is about 2 kilometers past Wat Wang on Highway No. 4047. This shady pine-fringed beach on the bank of Songkhla Lake, the largest freshwater lake in Thailand. In the middle of the rotary is a sculpture of a school of Lam Pam fish native to the area. A water pavilion named Sala Lam Pam Thi Rak is ideal for viewing the scenery. A bridge spans the beach and an islet created by sediment from the river. In Lam Pam Lake are dolphins, which can be seen frequently.
is Ban Khok Wua, Tambon Chai Buri, Amphoe Muang. The village is about 6 kilometers from the city on the road from Sai Yuan intersection. The village is famous for making products from coconut shells, now called the Million Baht Coconut Shell Village. The community leader, Mr. Plum Chukhong, pioneered the idea of getting villagers to make products from coconut shells that can be found locally. Products include kitchenware, household items and decorations. Eventually over 100 households began such an industry and later received support from the Industrial Promotion Department. Popular items are spoons, coffee cups, mugs, ladles, plates, bowls, lamps, and other decorations sold domestically and to 16 countries worldwide. Visitors interested in seeing demonstrations and buying products can contact Mr. Plum Chukhong, No. 42, Mu 1, Ban Khok Wua, Tambon Chai Buri, tel. 01-4655751.
Amphoe Ban Kaeo
Khlong Hu Rae
is in Tambon Tha Madua, approximately 33 kilometers from Phatthalung city. Take the Phetchakasem Road for about 20 kilometers, turn left onto Khao Chai Son-Chong Ke road (Highway No. 4081) and turn right at the Khao Chai Son district office onto a laterite road for around 5 kilometers to the site. There are hired motorcycles in front of the office. Khlong Hu Rae is a wide canal with clear water. The canal bed is sandy, with rocks in the deeper parts. The canal is ideal for rest and swimming. Food stalls and restaurants provide good food for tourists.
Shadow play handicrafts village
is at Mu 1, Ban Bang Kaeo, Tambon Tha Madua. It is about 9 kilometers from the Phetchakasem-railway intersection and 200 meters from the railway to the center. The total distance from Phatthalung city to the village is about 36 kilometers. The village has 25 members, all of whom make shadow play figures from hides in various styles made to order. The work is delicate and beautiful. The products are sold nationwide and exported to about 16 countries. For persons interested in seeing and buying shadow play products, please contact Mr. Im Chanchum, the center's president, or the Amphoe Bang Kaeo Community Development Office at tel. (074) 697380.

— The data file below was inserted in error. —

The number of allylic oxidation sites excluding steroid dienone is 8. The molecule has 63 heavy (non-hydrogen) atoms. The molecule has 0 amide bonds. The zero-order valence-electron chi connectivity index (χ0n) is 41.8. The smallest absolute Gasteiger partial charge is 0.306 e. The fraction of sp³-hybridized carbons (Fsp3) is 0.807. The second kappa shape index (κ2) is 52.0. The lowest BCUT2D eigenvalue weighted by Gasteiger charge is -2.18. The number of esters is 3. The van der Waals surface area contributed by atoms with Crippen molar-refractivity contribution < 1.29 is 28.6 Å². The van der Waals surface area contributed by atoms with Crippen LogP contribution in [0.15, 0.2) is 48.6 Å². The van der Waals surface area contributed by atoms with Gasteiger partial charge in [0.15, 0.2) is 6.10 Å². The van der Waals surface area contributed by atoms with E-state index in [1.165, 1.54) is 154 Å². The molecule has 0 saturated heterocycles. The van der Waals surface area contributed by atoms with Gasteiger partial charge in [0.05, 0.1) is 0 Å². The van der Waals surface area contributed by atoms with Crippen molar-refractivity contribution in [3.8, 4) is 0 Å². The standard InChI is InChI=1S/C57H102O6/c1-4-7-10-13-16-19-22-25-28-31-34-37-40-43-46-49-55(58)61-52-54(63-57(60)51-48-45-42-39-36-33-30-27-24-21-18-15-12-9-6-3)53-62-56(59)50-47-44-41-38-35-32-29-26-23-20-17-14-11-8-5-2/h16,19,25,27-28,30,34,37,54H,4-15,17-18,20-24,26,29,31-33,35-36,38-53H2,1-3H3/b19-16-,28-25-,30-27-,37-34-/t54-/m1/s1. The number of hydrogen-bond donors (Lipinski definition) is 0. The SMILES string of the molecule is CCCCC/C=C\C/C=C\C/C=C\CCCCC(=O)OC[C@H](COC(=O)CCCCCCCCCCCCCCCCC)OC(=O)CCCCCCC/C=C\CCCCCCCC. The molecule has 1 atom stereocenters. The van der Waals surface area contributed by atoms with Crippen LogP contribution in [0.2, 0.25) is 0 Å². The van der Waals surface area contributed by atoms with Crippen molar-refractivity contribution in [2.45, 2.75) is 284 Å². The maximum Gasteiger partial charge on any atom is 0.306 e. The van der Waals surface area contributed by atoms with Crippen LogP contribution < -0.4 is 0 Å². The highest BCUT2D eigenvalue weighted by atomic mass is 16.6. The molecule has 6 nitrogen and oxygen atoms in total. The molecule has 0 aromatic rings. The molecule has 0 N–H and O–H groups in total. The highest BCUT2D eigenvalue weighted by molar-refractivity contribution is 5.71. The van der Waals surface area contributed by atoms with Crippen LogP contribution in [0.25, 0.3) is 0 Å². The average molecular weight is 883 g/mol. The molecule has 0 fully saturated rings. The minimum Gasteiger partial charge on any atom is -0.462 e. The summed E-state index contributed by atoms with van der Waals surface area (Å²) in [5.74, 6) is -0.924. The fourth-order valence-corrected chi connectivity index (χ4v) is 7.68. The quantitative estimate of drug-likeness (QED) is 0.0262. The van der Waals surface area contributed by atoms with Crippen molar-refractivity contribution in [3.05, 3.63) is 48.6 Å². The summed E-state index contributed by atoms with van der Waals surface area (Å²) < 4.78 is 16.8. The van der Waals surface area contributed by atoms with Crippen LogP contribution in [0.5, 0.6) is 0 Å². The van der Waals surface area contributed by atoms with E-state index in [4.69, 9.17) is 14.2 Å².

Amphoe Khao Chai Son
Than Nam Yen hot spring
can be reached by driving southerly from the province on Highway No. 4 for 25 kilometers to Km. 47 (Ban Tha Nang Phrom), then turn left onto Highway No. 4081 to Amphoe Khao Chai Son for 7 kilometers. At Sukhaphiban Road, Soi 2 next to the district office is an asphalt road on the right-hand side. Take that road for 1 kilometer to Khao Chai Son cliff. The spring area is a recreation site. About 300 meters further is Wat Bo Nam Ron. The hot spring is believed to be holy in that spring water can cure a few ailments.
Wat Khian Bang Kaeo
is on Highway No. 4081, 7 kilometers past Khao Chai Son district office, in the area of Ban Bang Kaeo at Km. 14. A left-hand road leads to the temple. Wat Khian is situated on the bank of Songkhla Lake. This old monastery has the sacred Phra That Bang Kaeo, built in the same style as Phra Maha That Chedi in Nakhon Si Thammarat but smaller. This is one of the oldest historical sites of Phatthalung, dating back to the early Ayutthaya period. It is believed that the temple area was once the site of Phatthalung town because many laterite ruins and Buddha images have been found here.
Laem Chong Thanon
is at Tambon Chong Thanon. To get there from Amphoe Muang, drive along Phetchakasem Road and turn left past Khao Chai Son for 12 kilometers. The total distance is about 39 kilometers. Laem Chong Thanon is a fisherman's village on a dirt hill that slopes down to Songkhla Lake that has saline water. The village has a good view of islands and the surrounding area.
Amphoe Kong Ra
is in Ban Phut Forest Protection Unit in Khao Banthat Wildlife Reserve, Tambon Khlong Chaloem. To get there, go from Khlong Muai by the Tambon Lam Sin-Ban Kong Ra road (Highway No. 4122) for about 20 kilometers. The waterfall entrance is to the west about 3 kilometers away. This is a large waterfall with serene natural surroundings that are rich in tropical flora. A parking area and a restaurant are available.
Amphoe Khuan Khanun
Thale Noi Waterfowl Reserve
is the largest waterfowl reserve in Thailand. It can be reached via Highway No. 4048 from Amphoe Muang to Amphoe Khuan Khanun and to Thale Noi, for a total distance of 32 kilometers. The road is paved asphalt all the way. The reserve is the responsibility of the Royal Forestry Department and covers 450 square kilometers, divided into 422 square kilometers of land (94%) and 28 square kilometers of water (6%), or Thale Noi.